Tox Tuesday: As 142 Americans die daily of overdoses, White House commission outlines solutions

The White House’s Commission on Combating Drug Addiction and the Opioid Crisis recently published its interim report, in which the commission outlined its recommendations to U.S. President Donald Trump regarding actions to halt the country’s ongoing opioid crisis.

“Our nation is in a crisis,” said the open letter to the president. It cites the Centers for Disease Control and Prevention (CDC) on data suggesting that 142 Americans die every day from a drug overdose, meaning that America endures a death toll equal to the September 11 attacks every three weeks.

“Our citizens are dying,” the commission said. “We must act boldly to stop it.”

Between 1999 and 2015, more than 560,000 people in the U.S. died due to drug overdoses, especially opioid overdoses, which have quadrupled in the past 17 years. The commissioners in part blame the high number of opioid prescriptions administered within the nation — higher than in any other country in the world, having also quadrupled in recent years.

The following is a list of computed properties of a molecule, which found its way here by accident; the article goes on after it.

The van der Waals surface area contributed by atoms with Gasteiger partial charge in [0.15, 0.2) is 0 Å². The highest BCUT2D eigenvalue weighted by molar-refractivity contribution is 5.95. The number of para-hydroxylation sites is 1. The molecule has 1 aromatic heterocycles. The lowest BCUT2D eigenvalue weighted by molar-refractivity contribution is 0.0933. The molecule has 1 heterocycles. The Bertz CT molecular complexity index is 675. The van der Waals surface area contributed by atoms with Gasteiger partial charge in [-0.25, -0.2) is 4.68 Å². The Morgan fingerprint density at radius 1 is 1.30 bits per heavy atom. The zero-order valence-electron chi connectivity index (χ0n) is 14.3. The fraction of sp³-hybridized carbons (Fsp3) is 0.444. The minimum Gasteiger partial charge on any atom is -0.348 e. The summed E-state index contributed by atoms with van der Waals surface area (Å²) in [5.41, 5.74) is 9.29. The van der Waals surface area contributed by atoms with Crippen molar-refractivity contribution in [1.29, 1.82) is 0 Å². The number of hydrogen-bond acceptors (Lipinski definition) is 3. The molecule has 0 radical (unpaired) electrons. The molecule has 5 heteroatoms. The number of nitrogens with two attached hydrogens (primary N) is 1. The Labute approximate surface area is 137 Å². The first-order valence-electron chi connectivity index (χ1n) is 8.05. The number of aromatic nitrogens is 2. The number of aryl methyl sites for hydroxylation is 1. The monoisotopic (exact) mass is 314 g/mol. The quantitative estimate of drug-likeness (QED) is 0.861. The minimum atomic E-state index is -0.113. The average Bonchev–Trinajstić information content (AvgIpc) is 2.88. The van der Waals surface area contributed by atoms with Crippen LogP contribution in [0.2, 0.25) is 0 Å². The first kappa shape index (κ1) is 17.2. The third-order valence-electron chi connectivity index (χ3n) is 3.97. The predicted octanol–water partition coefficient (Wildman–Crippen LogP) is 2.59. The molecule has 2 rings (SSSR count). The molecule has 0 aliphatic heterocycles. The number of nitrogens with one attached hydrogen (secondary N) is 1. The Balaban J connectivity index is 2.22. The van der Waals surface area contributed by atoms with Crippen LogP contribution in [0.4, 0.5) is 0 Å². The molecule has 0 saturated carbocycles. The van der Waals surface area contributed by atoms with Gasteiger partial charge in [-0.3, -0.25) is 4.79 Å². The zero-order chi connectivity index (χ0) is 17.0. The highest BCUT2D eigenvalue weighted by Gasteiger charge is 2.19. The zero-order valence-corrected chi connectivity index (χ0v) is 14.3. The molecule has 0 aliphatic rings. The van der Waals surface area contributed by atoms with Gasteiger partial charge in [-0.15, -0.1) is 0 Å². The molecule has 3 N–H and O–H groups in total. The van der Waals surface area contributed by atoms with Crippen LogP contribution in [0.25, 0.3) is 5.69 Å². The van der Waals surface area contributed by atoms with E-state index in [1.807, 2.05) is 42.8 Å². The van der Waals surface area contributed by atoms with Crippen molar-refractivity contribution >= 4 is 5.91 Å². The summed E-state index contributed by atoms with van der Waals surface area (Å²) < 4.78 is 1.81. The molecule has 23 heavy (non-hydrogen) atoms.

“We have an enormous problem that is often not beginning on street corners; it is starting in doctors’ offices and hospitals in every state in our nation,” the report said.

But as access to prescription drugs becomes stricter, dangerous street opioids like heroin, fentanyl and carfentanil are blamed as well. More and more people are abusing illegal drugs and prescription medication, but data shows that few receive help.

How does the commission hope for these problems to be fixed? It outlines several suggestions, including one strong request to the president.

“Declare a national emergency under either the Public Health Service Act or the Stafford Act,” the commission urged. “[A declaration of emergency] would awaken every American to this simple fact: If this scourge has not found you or your family yet, without bold action by everyone, it soon will.”

The commission also recommends that executive action be taken to support the following motions, among others:

  • Increasing treatment capacity
  • Mandating prescriber education initiatives to enhance prevention efforts
  • Improve access to the overdose-reversing medication naloxone, including by equipping law enforcement with the drug
  • Support interstate data sharing among prescription drug monitoring programs
  • Better align patient privacy laws specific to addiction
  • Enforce the Mental Health Parity and Addiction Equity Act to ensure health plans cannot impose less favorable benefits for mental health and substance abuse diagnoses

The interim report precedes a full report expected to be published in the fall.

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